I married my wife last Thursday. I’m a postman; she’s a six-foot fly. Diane and I had lived together before the wedding, but we had never discussed marriage. We don’t talk much.
The wedding took place in my backyard. To make space, I deflated the blue pool and moved the grill inside. We invited a couple of people to our wedding: Dr. Yoko, an adjunct entomology professor at the University, and a friend of Diane’s, and our neighbor Mr. Cross. Mr. Cross had spent his twenties in a seminary, so I asked him to stop by and officiate. He agreed, came an hour late and stood there, checking his watch.
“Vows?” he asked.
I hadn’t prepared any vows. The wedding had been set on Diane’s whim Wednesday night. She had whims like that. She’d decided the topic of her Ph.D. dissertation in anthropology based on a dream she’d had one night. I had understood little of that dissertation, but I told her I’d gotten all of it. I attended her final presentation at the University and took her out to dinner afterwards. I listened to her talk about all the things I didn’t understand. I thought of that as I stood in the yard, the sunlight brushing my forearms.
“Aren’t you supposed to say a few words first?” I said to Mr. Cross.
He blinked at me.
I turned to Diane to see if she had anything to say.
“I’m glad,” she said, “glad we’ll have each other.”
I grinned and her folded wings moved up and out.
Dr. Yoko wrote frantic notes during all this.
“Okay,” Mr. Cross said, sighing, “ we can cut this short: you both down for this marriage thing?”
Diane nodded first, then I did.
“Okay, I guess,” he said, “you’re a couple now. You may kiss the bride.”
Diane and I weren’t big kissers; we hugged instead. Then all of us sat for lunch at the picnic table. I served turkey sandwiches and a pitcher of lemonade. Dr. Yoko gifted us four miniature bottles of champagne he’d bought at the corner store. They made the faintest pop when opened.
Mr. Cross stole uneasy glances at Diane and managed a pursed smile whenever their eyes met. I thought he was being rude. I didn’t choose to be a postman, Mr. Cross didn’t choose to be so oily and obese, so why would he judge Diane for being who she was? I cleared my throat and he stopped staring. A few minutes later Diane left to use the restroom.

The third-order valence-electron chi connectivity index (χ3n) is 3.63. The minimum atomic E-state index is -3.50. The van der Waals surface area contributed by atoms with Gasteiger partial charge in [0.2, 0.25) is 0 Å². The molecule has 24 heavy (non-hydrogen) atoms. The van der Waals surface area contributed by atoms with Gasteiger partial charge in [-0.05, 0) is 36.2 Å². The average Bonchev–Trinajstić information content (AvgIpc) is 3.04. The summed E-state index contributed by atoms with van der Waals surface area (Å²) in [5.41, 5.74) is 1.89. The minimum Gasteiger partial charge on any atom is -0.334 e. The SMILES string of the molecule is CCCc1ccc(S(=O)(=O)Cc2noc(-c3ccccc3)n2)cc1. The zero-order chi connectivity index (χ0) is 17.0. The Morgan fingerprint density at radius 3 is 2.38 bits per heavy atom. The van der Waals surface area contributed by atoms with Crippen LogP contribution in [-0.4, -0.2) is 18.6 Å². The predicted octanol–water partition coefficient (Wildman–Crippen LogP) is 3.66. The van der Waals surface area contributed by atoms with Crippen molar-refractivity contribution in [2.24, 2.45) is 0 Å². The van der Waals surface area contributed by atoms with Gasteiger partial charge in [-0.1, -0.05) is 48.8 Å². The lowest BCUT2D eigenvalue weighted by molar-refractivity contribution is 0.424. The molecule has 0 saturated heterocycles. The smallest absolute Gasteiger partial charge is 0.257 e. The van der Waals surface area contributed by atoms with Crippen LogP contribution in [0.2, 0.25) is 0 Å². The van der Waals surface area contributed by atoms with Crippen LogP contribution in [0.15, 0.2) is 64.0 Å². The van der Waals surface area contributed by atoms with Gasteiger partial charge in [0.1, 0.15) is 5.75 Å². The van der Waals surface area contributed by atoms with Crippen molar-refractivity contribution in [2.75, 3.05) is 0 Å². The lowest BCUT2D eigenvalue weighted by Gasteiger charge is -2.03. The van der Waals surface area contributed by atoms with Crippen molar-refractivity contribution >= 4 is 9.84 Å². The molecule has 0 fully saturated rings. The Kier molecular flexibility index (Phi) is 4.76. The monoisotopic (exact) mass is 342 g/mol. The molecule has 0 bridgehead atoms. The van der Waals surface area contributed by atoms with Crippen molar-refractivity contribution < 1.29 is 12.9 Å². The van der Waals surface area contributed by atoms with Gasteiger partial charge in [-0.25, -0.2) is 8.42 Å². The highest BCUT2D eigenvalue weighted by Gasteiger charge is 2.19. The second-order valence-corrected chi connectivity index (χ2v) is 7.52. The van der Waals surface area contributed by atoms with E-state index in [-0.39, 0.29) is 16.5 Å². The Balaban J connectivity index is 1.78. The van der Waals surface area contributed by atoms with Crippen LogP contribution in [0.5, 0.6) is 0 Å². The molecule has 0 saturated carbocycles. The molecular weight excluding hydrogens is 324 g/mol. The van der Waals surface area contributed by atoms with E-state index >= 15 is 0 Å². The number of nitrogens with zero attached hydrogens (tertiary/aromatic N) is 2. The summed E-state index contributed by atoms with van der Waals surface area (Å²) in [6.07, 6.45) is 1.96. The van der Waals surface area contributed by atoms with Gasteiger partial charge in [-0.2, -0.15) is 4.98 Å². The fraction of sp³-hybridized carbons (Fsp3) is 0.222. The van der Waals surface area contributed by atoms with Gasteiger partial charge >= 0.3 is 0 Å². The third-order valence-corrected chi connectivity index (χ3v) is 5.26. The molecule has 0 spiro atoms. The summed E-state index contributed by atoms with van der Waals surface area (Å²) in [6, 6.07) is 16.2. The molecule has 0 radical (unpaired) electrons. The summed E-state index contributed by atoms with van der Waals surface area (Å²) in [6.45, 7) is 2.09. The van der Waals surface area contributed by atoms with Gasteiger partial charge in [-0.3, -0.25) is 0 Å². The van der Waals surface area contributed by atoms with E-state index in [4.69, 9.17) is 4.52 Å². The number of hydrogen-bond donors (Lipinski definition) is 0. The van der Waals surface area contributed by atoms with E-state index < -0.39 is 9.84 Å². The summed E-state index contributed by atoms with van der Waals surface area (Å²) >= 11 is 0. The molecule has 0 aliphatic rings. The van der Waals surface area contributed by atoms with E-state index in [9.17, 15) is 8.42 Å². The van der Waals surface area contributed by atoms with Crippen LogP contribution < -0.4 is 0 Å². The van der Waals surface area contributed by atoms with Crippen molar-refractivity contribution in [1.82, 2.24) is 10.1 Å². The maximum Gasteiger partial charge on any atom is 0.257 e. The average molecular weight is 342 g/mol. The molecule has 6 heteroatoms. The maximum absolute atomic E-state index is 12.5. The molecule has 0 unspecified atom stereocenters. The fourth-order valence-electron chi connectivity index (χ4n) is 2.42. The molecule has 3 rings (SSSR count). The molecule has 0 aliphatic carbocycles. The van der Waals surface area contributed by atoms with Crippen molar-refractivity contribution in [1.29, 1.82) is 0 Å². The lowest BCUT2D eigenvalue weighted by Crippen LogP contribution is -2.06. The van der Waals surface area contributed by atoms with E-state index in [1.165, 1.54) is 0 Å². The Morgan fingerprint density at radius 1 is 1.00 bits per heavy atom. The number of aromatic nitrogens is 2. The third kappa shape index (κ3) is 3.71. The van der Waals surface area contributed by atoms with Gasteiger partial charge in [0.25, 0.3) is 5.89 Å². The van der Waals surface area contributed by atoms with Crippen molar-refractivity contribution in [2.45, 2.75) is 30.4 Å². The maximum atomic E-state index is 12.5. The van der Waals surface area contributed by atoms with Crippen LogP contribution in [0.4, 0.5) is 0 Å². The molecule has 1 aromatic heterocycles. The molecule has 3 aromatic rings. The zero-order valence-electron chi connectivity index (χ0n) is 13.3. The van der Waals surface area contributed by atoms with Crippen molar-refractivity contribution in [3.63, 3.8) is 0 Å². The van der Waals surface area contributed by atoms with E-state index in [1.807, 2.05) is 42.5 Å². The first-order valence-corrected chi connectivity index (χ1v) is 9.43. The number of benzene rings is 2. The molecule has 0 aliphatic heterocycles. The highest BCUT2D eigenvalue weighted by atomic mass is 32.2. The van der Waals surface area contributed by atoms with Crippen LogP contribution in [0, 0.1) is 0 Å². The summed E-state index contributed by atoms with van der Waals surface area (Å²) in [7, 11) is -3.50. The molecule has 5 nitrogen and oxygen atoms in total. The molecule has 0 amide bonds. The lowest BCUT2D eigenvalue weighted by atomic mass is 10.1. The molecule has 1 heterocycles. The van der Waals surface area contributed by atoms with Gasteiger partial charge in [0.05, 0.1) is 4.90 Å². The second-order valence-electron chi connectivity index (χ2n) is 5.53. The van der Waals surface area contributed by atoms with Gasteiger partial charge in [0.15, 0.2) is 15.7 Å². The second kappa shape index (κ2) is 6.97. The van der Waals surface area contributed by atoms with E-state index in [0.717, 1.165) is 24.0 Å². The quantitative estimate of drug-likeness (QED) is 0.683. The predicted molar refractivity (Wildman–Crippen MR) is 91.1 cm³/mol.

“Mitch,” Mr. Cross said, leaning against me, “Are you sure this is a good idea?”
“What do you mean?”
“Don’t you think Diane being, well, Diane, could come in the way?”
“Come in what way?”
“You’re both very different.”
“Mr. Cross,” I said, “we’ve been living together for two years — ”
“Two months,” he said, “you’ve been together two months.”
“That’s not right.”
“Well, it’s true. She moved in after I got my appendectomy and I got my appendectomy two months ago. So, two months.”
Dr. Yoko looked up from his notebook, half-moon spectacles hinging on the bridge of his nose. “You’re on fly time,” he said, grinning. “Things stretch.”
I didn’t know what to make of that; it was strange how the months had crawled like that. It made me think of the only part of Diane’s dissertation that I got: a chapter about the members of a Sub-Saharan tribe who never talked. They used twigs to draw elaborate pictures for each other in the sand; their language detached from time. The picture representing ‘water’ looked like the sun and the picture representing ‘the sun’ looked like a bearded old man. They labored over sequences of drawings that stretched for yards across the windswept dunes but communicated only the simplest things. I wondered, as I poured some champagne into my lemonade, what picture they had for ‘talking.’
Diane headed back to her seat. She looked uncomfortable, her body forced to bend so she could tuck three legs under the table. Her translucent wings parted behind her and turned silver in the sunlight. Before the wedding, I had helped her fix a small plastic rose to her right wing with a bit of Scotch tape. She kept rubbing her two sparsely haired middle legs together.
“Is everything okay?” I whispered to her.
“What do you mean?” she whispered back, tilting her head. I could never tell what Diane meant; her face was mostly eyes.
“How does all of this feel, Diane?” Dr. Yoko said, flipping his notebook to an empty page.
She didn’t respond right away but turned to me. Her antennae floated involuntarily and formed the outline of a heart.
“It feels,” she started, “like warmth in my chest, this day.”
Diane reached out a middle leg for me to hold. For a second, I only looked at it. I had seen it so many times, but it looked different now, scalier and wetter.